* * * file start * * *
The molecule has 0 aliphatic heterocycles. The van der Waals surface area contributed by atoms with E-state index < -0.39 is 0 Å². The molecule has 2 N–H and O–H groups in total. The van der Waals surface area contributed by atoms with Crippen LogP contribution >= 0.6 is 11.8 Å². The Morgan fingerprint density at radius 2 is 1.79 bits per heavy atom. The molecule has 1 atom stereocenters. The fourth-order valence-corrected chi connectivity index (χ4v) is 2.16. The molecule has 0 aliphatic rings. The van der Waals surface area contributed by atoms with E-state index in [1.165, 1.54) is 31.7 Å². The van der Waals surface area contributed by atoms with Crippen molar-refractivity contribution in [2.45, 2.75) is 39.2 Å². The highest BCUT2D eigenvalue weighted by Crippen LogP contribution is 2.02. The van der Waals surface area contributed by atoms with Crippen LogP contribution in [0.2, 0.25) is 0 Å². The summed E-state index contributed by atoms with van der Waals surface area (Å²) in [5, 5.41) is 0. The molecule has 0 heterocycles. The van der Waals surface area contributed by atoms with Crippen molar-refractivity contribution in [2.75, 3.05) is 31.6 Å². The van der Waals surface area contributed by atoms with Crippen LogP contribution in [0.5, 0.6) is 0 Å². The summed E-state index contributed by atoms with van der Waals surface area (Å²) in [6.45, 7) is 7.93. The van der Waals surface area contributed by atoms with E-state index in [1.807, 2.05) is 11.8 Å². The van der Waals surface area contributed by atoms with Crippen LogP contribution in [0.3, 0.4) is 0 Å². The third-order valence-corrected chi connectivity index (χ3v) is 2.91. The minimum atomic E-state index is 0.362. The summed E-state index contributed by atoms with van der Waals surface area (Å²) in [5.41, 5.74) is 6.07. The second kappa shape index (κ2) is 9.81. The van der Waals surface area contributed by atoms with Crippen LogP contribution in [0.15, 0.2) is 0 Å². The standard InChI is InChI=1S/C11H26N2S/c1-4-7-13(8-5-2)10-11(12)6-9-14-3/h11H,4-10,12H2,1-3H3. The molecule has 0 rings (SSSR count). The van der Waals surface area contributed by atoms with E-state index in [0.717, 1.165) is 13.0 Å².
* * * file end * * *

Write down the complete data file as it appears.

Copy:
The molecule has 0 aliphatic heterocycles. The van der Waals surface area contributed by atoms with E-state index < -0.39 is 0 Å². The molecule has 2 N–H and O–H groups in total. The van der Waals surface area contributed by atoms with Crippen LogP contribution >= 0.6 is 11.8 Å². The Morgan fingerprint density at radius 2 is 1.79 bits per heavy atom. The molecule has 1 atom stereocenters. The fourth-order valence-corrected chi connectivity index (χ4v) is 2.16. The molecule has 0 aliphatic rings. The van der Waals surface area contributed by atoms with E-state index in [1.165, 1.54) is 31.7 Å². The van der Waals surface area contributed by atoms with Crippen molar-refractivity contribution in [2.45, 2.75) is 39.2 Å². The highest BCUT2D eigenvalue weighted by Crippen LogP contribution is 2.02. The van der Waals surface area contributed by atoms with Crippen LogP contribution in [0.2, 0.25) is 0 Å². The summed E-state index contributed by atoms with van der Waals surface area (Å²) in [5, 5.41) is 0. The molecule has 0 heterocycles. The van der Waals surface area contributed by atoms with Crippen molar-refractivity contribution in [2.75, 3.05) is 31.6 Å². The van der Waals surface area contributed by atoms with Crippen LogP contribution in [0.5, 0.6) is 0 Å². The summed E-state index contributed by atoms with van der Waals surface area (Å²) in [6.45, 7) is 7.93. The van der Waals surface area contributed by atoms with E-state index in [1.807, 2.05) is 11.8 Å². The van der Waals surface area contributed by atoms with Crippen LogP contribution in [0.3, 0.4) is 0 Å². The third-order valence-corrected chi connectivity index (χ3v) is 2.91. The minimum atomic E-state index is 0.362. The summed E-state index contributed by atoms with van der Waals surface area (Å²) in [5.41, 5.74) is 6.07. The second kappa shape index (κ2) is 9.81. The van der Waals surface area contributed by atoms with Crippen LogP contribution in [0.15, 0.2) is 0 Å². The standard InChI is InChI=1S/C11H26N2S/c1-4-7-13(8-5-2)10-11(12)6-9-14-3/h11H,4-10,12H2,1-3H3. The molecule has 0 rings (SSSR count). The van der Waals surface area contributed by atoms with E-state index in [0.717, 1.165) is 13.0 Å².